Last Tuesday, the Justice Centre for Constitutional Freedoms (JCCF) released their Campus Freedom Index for 2013, with the McGill administration receiving D’s in both policies and practices and the Students’ Society of McGill University (SSMU) receiving a D in policies and an F in practices. Since its release, however, the report has become the subject of debate on campus, with members of the McGill community criticizing the JCCF for its methodology and political background.
The JCCF report uses a letter-grade system of A to F to rate the freedom of speech on 45 public university campuses across Canada, in terms of the practices and policies of each university administration and student union.
The organization behind the report has received criticism for allegedly having a political agenda, as several key figures involved in the JCCF have been connected to conservative organizations including the Wildrose Alliance, the federal Reform Party, and the Manning Centre. SSMU Vice-President External Samuel Harris expressed skepticism regarding the validity of the organization behind the grades.
“Given the direct implication of this organization with the right-wing fringe, this report has no credibility,” Harris said.
According to Michael Kennedy, the centre’s communications and development coordinator, SSMU’s failing grade was partially a result of an incident that took place in 2009.
“SSMU Council […] warned the student group Choose Life that if it went ahead with a planned lecture by Jose Ruba titled ‘Echoes of the Holocaust,’ it would have its funding revoked,” Kennedy said.
The report also points to an incident in 2012 when SSMU requested that the group McGill Friends of Israel change the name of an event called “Israel-A-Party.” Harris explained that SSMU executives at the time requested the name change because it was parodying the term Apartheid during Israel Apartheid Week.
“The name of the ‘Israel A-Party’ event was meant to provoke and incite other student groups rather than focus on being its own event, which is something that the SSMU tries to avoid,” Harris said. “It has never been SSMU’s intention to stifle free speech or choose sides in what we know is a very contentious issue. And we do admit that it is a very fine line. But to call us a ‘failure’ on free speech […] is ridiculous.”
Elisabeth Gidengil, a political science professor at McGill, said that the report contains several methodological oversights.
“The grading scheme for student union practices is troubling,” Gidengil said. “[It] risks being somewhat subjective as there is no explicit linking back to the criteria that are used to award the grades.”
Gidengil suggested that the group could improve the methodology’s transparency by linking a description of each grade to the occurrence that caused it. She said the criteria for each letter grade are inconsistent, sometimes resulting in union and university policies being graded twice.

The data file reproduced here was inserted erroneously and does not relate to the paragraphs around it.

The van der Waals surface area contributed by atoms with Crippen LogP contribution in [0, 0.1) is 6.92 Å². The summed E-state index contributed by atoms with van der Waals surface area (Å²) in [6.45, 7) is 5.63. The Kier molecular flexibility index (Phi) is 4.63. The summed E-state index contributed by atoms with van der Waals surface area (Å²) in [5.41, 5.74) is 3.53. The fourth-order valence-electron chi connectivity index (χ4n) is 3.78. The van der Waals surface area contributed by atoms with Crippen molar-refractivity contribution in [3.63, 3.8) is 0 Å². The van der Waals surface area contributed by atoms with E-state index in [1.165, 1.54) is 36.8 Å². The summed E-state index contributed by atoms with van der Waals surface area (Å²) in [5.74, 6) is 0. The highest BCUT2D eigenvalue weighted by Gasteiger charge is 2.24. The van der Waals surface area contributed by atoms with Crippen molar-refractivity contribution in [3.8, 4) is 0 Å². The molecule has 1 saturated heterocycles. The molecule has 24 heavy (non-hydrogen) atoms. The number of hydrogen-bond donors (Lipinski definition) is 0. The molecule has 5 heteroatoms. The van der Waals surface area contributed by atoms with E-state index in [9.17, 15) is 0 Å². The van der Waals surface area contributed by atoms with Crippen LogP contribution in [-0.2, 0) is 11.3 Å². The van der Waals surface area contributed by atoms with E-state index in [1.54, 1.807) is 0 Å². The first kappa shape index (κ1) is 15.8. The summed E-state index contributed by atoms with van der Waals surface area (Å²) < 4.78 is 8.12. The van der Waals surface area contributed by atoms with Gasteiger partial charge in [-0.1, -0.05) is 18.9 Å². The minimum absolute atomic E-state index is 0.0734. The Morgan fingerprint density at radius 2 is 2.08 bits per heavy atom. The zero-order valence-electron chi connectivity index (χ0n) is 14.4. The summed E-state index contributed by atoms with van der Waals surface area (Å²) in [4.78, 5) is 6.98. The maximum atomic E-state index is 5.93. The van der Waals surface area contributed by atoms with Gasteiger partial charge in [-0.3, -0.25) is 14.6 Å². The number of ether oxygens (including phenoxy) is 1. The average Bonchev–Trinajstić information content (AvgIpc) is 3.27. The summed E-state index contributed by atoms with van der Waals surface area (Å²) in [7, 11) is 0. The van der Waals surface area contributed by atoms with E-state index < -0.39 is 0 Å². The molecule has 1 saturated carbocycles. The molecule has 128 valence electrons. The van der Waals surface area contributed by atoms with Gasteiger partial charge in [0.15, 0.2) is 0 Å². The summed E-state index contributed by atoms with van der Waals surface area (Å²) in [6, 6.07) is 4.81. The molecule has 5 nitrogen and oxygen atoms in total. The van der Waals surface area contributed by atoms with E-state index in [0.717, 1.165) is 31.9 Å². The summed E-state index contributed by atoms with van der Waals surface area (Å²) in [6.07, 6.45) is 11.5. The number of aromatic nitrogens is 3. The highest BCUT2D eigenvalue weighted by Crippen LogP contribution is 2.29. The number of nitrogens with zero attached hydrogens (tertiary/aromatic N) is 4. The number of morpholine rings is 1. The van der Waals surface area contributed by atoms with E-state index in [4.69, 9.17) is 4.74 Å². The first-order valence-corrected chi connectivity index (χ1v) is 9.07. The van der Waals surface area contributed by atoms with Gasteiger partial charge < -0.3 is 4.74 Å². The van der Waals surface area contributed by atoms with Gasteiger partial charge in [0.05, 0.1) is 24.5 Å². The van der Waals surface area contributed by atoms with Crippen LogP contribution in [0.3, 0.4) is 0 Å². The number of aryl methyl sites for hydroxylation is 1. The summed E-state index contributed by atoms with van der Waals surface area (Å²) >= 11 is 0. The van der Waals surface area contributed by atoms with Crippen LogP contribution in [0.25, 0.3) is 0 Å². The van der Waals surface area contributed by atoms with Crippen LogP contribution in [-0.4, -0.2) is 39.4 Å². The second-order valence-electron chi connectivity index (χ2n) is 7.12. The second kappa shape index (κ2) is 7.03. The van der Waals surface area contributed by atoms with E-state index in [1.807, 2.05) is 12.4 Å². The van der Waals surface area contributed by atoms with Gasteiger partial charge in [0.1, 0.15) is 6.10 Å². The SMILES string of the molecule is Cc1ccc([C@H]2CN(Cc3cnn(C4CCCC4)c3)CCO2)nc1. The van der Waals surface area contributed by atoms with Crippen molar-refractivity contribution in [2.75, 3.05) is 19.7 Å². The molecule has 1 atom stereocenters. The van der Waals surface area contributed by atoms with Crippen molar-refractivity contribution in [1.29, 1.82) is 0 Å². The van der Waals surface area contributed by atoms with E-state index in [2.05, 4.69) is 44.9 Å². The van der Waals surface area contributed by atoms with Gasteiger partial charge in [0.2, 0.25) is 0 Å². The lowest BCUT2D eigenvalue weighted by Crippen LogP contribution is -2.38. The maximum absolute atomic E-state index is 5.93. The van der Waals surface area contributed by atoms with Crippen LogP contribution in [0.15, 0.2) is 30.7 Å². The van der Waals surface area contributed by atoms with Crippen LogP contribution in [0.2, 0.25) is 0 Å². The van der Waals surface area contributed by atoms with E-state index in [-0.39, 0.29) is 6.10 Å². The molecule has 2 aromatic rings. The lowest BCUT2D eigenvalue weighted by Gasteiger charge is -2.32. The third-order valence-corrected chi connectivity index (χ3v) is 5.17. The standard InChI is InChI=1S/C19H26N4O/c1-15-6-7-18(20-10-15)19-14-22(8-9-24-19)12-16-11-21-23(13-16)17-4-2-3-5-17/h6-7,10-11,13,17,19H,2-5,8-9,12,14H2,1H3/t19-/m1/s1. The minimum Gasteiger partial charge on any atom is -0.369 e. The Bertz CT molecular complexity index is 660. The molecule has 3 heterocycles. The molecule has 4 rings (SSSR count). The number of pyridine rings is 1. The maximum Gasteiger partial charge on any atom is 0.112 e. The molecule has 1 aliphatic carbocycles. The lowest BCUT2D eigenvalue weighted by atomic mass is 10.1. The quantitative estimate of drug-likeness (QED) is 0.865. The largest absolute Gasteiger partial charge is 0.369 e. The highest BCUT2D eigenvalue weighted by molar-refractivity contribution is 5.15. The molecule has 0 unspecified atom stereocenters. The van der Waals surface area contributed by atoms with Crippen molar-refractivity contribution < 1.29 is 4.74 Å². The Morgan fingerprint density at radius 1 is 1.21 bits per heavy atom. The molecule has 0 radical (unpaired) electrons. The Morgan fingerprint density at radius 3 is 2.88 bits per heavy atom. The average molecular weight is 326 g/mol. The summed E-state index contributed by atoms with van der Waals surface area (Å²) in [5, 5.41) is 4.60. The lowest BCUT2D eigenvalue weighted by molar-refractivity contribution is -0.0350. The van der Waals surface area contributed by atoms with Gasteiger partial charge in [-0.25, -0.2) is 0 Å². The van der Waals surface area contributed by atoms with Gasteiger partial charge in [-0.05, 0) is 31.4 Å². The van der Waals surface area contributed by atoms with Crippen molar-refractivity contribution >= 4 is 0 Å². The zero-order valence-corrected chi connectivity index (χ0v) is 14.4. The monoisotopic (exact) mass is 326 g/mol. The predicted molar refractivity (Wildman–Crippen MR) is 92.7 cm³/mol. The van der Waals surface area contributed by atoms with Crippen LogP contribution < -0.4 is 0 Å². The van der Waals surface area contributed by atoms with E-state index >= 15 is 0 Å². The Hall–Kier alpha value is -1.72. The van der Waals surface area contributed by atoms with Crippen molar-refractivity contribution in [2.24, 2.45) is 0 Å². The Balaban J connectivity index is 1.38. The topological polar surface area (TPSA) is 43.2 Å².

“Some criteria for a grade of A, D and F are spelled out but the only criterion for a B or C are the grades received for the student union’s policies,” Gidengil said. “These are default criteria, employed because the student union’s commitment to free speech has not been tested […] The latter wording is identical for awarding a B or C. The net result is that a union [or university] whose commitment has not been tested is effectively graded twice over on its policies.”
Gidengil added that the grades may not have been cross-validated.
“Did more than one person independently award grades and were the grades then compared?” she said. “If so, how were discrepancies resolved?”
Kennedy responded to criticism of the index’s credibility—both political and methodological—by saying that the authors are unbiased and that they condemn the censorship of many groups in addition to pro-life groups.
“The Justice Centre for Constitutional Freedoms is non-partisan, and dedicated to defending the human rights and constitutional freedoms of each and every Canadian,” Kennedy said. “The Campus Freedom Index makes clear that censorship can affect all students regardless of their views. There are many examples documented in the Index of censorship against both Students Against Israeli Apartheid and pro-Israel clubs, pro-life, and atheist clubs, partisans of all stripes, marijuana enthusiasts, and so on.”
McGill University has not released a statement on the index and does not plan to, according to Director of Internal Communications Doug Sweet.
“We don’t have any comment,” Sweet said. “The university made some very strong and clear statements about standing up for freedom of expression last year and we certainly stand by those statements.”